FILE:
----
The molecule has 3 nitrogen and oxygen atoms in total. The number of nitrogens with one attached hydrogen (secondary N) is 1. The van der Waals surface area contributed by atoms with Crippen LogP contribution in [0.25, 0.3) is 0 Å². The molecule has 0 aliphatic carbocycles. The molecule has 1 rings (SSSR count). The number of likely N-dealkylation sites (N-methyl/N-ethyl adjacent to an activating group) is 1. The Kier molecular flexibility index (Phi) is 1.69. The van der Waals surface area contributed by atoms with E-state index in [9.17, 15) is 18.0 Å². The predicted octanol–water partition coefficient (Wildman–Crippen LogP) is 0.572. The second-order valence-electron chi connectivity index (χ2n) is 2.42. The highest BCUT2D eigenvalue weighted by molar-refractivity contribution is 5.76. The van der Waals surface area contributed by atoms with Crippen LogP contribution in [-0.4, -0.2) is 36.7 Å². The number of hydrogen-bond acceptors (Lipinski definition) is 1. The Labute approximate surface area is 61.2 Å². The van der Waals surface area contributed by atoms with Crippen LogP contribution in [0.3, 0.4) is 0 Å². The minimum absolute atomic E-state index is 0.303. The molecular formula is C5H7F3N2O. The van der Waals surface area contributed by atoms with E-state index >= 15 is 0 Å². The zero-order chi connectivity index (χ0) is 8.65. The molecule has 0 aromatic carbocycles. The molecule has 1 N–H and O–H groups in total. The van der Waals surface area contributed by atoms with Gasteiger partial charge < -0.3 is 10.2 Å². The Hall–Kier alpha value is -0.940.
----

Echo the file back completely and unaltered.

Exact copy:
The molecule has 3 nitrogen and oxygen atoms in total. The number of nitrogens with one attached hydrogen (secondary N) is 1. The van der Waals surface area contributed by atoms with Crippen LogP contribution in [0.25, 0.3) is 0 Å². The molecule has 0 aliphatic carbocycles. The molecule has 1 rings (SSSR count). The number of likely N-dealkylation sites (N-methyl/N-ethyl adjacent to an activating group) is 1. The Kier molecular flexibility index (Phi) is 1.69. The van der Waals surface area contributed by atoms with E-state index in [9.17, 15) is 18.0 Å². The predicted octanol–water partition coefficient (Wildman–Crippen LogP) is 0.572. The second-order valence-electron chi connectivity index (χ2n) is 2.42. The highest BCUT2D eigenvalue weighted by molar-refractivity contribution is 5.76. The van der Waals surface area contributed by atoms with Crippen LogP contribution in [-0.4, -0.2) is 36.7 Å². The number of hydrogen-bond acceptors (Lipinski definition) is 1. The Labute approximate surface area is 61.2 Å². The van der Waals surface area contributed by atoms with Crippen LogP contribution in [0.3, 0.4) is 0 Å². The minimum absolute atomic E-state index is 0.303. The molecular formula is C5H7F3N2O. The van der Waals surface area contributed by atoms with E-state index >= 15 is 0 Å². The zero-order chi connectivity index (χ0) is 8.65. The molecule has 0 aromatic carbocycles. The molecule has 1 N–H and O–H groups in total. The van der Waals surface area contributed by atoms with Gasteiger partial charge < -0.3 is 10.2 Å². The Hall–Kier alpha value is -0.940.